The last Conservative administration under John Major used to agonise about passing too many regulations. They even set up a taskforce to reduce it. Tony Blair replaced that with a “Better Regulation Taskforce” and better turned out to mean more – the flow of new regulations doubled. No surprise there.

Although two thirds of the regulatory burden in money terms arises from EU-sourced regulations, less than one third of the number of regulations are due to the EU. In other words, the UK afflicts about 200 regulations on itself which the rest of the EU consider unnecessary.

Both the Major and Blair governments claimed they would reduce the stock of existing regulations. In both cases, the Whitehall machine ground down the suggestions to the point where some administrative simplification was achieved, some groups were consolidated (e.g. fire regulations) and a very few regulations were nullified, perhaps five a year compared with the 250-300 new ones. Both governments emitted positive noises about deregulation and called for suggestions. The IoD was one of the organisations that responded with a list, a little list, of regulations that would not be missed, that never would be missed. 258 of the IoD’s suggestions were, in October 2009, batted into the long grass. Just 11 would be “taken forward”. And I wouldn’t hold your breath on those.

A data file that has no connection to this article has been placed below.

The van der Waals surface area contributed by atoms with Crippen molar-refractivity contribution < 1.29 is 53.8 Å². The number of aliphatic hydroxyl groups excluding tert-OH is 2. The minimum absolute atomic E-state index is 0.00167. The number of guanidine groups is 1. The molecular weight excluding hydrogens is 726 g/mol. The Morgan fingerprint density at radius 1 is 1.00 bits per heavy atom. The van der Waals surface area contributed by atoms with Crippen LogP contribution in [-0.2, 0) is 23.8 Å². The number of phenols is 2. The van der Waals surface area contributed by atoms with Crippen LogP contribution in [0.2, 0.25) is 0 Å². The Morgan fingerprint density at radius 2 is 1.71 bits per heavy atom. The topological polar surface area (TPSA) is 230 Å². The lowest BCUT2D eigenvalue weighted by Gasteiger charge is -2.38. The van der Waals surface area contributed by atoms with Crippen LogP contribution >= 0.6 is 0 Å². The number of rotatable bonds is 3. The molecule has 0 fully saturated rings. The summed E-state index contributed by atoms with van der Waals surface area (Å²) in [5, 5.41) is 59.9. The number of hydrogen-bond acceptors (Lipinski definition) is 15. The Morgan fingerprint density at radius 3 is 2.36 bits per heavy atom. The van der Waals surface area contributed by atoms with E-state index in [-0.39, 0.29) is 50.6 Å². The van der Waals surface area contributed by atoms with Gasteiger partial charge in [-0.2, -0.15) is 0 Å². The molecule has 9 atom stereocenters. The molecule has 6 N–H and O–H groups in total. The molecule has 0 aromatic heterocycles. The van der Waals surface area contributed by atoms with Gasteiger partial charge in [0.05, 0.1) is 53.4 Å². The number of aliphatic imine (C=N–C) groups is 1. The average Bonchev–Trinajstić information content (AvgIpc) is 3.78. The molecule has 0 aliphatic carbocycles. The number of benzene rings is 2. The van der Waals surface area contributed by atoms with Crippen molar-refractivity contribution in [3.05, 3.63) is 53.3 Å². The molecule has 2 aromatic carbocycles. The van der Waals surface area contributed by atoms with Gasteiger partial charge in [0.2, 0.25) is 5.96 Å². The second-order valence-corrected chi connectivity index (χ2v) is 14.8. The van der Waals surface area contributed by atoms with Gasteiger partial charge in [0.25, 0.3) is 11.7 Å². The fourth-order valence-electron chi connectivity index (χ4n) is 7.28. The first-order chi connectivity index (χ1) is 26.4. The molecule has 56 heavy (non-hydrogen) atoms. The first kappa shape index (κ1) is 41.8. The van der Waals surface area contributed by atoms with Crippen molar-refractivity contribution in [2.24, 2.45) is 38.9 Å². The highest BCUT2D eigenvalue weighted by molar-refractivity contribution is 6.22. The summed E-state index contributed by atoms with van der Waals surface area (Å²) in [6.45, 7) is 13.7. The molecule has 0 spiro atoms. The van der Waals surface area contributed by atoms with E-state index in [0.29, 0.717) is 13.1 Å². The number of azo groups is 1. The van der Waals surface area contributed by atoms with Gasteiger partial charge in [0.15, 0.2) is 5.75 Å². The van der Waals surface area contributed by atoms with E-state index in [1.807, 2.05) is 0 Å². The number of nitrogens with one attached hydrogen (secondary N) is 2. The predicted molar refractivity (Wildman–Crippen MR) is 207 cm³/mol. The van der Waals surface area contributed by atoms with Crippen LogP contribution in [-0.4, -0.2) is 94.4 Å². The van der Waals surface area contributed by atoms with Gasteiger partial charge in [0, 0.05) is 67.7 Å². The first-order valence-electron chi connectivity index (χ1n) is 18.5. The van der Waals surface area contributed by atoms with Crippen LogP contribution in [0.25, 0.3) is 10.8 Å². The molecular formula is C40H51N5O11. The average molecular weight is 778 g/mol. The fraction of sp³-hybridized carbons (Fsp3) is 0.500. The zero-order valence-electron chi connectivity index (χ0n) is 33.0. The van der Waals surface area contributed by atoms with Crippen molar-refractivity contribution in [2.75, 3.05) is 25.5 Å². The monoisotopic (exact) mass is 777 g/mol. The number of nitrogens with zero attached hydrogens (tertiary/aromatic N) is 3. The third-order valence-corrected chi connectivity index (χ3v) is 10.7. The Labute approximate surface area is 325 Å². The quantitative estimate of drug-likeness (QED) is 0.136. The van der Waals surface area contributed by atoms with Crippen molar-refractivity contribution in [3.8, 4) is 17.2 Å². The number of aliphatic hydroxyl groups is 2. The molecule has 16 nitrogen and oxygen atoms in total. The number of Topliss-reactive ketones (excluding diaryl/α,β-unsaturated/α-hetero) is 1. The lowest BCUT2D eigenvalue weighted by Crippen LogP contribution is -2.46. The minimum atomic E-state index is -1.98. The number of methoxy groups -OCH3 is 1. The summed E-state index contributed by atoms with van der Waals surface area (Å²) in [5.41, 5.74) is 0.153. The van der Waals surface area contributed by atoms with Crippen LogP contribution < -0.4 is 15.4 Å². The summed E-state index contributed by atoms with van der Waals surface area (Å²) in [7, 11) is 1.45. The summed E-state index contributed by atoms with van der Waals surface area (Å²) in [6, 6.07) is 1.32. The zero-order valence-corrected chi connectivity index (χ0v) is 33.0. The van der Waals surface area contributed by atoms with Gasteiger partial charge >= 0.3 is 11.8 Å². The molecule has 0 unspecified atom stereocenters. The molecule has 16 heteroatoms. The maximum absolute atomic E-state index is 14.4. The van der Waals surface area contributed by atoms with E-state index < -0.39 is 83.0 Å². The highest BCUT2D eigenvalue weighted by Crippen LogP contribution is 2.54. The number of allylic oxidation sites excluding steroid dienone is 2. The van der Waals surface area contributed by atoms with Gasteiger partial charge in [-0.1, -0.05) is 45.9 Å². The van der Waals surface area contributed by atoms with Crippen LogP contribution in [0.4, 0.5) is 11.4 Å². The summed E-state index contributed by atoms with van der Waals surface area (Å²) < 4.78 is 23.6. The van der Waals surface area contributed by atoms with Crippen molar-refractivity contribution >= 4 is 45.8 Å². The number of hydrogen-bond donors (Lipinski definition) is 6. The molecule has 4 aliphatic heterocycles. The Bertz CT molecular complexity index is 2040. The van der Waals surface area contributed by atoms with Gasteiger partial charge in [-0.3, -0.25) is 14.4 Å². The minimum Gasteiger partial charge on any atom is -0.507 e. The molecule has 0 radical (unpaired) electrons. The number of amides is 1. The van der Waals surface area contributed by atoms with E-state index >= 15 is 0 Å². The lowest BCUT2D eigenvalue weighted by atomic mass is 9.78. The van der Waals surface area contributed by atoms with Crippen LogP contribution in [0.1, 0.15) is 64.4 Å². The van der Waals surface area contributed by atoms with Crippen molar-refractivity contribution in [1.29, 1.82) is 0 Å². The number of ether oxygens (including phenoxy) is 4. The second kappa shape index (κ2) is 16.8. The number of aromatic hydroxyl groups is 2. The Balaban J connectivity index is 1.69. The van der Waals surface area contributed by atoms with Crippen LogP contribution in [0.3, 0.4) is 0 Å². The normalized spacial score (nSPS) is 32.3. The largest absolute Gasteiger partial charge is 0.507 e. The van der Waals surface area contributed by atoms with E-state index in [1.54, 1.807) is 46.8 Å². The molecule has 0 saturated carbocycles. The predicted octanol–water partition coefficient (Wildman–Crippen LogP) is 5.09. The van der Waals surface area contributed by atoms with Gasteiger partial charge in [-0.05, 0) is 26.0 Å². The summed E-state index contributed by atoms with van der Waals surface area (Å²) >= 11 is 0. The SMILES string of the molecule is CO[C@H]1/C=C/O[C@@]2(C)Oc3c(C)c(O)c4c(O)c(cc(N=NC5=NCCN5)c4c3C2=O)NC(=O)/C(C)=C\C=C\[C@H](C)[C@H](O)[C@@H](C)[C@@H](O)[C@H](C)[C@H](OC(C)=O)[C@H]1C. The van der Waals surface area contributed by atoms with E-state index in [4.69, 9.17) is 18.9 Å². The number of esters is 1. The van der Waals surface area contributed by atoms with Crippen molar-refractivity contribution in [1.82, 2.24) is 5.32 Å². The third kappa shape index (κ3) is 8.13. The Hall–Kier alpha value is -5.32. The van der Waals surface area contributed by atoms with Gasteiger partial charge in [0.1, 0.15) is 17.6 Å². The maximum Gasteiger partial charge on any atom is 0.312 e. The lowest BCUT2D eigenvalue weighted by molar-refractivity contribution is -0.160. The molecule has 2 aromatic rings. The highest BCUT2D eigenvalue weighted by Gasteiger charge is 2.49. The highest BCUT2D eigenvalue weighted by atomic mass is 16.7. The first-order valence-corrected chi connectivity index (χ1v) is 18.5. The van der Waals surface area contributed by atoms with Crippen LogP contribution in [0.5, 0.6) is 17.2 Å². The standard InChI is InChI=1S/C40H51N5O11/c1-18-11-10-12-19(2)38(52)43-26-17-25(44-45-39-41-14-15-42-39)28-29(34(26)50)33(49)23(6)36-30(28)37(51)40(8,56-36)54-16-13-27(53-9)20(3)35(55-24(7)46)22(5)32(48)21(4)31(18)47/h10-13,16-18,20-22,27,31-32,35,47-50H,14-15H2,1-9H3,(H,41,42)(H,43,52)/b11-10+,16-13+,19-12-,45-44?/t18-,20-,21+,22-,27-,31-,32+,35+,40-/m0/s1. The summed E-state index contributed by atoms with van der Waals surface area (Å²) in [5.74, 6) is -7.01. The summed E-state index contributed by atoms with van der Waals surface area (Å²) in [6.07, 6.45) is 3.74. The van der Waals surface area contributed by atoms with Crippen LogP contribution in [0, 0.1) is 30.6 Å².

The government claims that regulation is a net benefit but their numbers take alleged benefits for the voting public and then subtract the costs to business. Having business pay for welfare is attractive to the Chancellor but it is covert taxation. Business, in bearing the cost, becomes less competitive and less productive. The unions are happy in the short-term but they have learned nothing from the London and Liverpool docks.

As regulation drags Britain down we can at least have a little fun at Whitehall’s expense. Each month ASI will publish a recent daft regulation which we do not need even if the mandarins think we do. Watch this space.

So far...

1. Mandatory parenting needs assessment – ASBOs [3]
2. The Building (Local Authority Charges) Regulations 2010 [4]
3. Reservoir flood plans: Impact assessment (17 December 2009) [5]
4. Energy snoopers [6]
5. The governmental cost of doing nothing [7]